When Sahara Sam’s Oasis Water Park was looking for a creative way to advertise, school buses were a perfect fit.
“We absolutely got business from them,” said Chris Peters, director of marketing and public relations for the West Berlin park in Camden County, which has ads on 170 school buses around the state. “You’ll see a thousand billboards on I-95. This was something different, and I’d much rather give money to a school district that can put it to good use.”
Almost five years after New Jersey passed a law allowing advertising on school buses, the concept is still catching on slowly. But as state aid remains frozen, and tax levies are capped, more districts are considering it as a way to drive revenue.
This month, Vineland became the 23rd district to join a program run by the nonprofit Educational Information and Resource Center, which matches districts and advertisers and previews the ads in exchange for a percentage of the projects.
Helen G. Haley, Vineland School District business administrator, said they are trying to find creative and alternative sources of revenue each year as it becomes more difficult to balance the budget with flat funding of state aid. She said the Transportation and Finance Committees investigated and recommended the ads, and the school board approved them. She said they hope to generate about $10,000 this year.
“We are budgeting conservatively since this is our first year,” Haley said.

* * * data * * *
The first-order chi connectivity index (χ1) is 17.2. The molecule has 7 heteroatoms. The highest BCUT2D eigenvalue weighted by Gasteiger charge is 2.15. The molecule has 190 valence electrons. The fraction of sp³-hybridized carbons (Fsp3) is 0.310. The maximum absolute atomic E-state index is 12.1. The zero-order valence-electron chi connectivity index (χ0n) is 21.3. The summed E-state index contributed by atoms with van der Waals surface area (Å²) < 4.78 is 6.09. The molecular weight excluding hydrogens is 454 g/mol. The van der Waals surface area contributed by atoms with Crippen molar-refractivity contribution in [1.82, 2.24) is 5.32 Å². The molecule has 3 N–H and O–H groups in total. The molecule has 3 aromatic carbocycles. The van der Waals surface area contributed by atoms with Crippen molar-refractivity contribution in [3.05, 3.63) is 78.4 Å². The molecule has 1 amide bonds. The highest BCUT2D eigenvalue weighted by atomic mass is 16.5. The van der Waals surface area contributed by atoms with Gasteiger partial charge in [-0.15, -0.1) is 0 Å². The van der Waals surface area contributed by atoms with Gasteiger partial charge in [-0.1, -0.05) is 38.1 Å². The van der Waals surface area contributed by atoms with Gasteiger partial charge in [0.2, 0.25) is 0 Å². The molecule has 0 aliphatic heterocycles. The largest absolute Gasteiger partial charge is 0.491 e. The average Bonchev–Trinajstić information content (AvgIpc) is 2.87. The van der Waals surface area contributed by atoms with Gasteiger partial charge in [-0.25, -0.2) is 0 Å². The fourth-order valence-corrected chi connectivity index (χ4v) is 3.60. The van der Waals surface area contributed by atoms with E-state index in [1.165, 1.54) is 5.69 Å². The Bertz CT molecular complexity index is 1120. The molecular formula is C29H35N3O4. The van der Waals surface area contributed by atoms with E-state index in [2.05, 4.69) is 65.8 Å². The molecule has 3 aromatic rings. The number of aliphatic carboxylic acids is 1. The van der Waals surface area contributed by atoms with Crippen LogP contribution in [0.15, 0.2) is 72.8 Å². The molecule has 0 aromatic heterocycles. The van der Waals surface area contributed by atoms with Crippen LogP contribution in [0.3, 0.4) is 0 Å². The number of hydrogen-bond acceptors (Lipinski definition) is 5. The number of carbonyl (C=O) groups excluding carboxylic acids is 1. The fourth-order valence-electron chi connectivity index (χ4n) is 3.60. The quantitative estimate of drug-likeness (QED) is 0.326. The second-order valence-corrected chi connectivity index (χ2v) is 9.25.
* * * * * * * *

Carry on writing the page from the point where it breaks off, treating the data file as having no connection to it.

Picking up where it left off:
Ads come in two sizes with an annual cost of $720 per bus for a 2-by-6-foot ad and $520 per bus for a 2-by-4-foot ad, including printing and installation. EIRC keeps 35 percent of the ad revenue.
Only buses owned by school districts are eligible, and there are restrictions as to the size and location of the ads. Statewide, 277 districts own their own buses. School boards can reject any ad they deem inappropriate, and there can be no advertising that would promote gambling, tobacco or alcohol.
Not everyone is on board with the idea.
New Jersey is one of just 10 states that currently allow ads on school buses, said Josh Golin, executive director of the Campaign for a Commercial-Free Childhood. He said they oppose the ads, even if they are for something like a college, because they commercialize the school environment.
“The first thing a child will see each morning is an ad on their bus,” he said. “And it could appear that the school district is endorsing the ads.”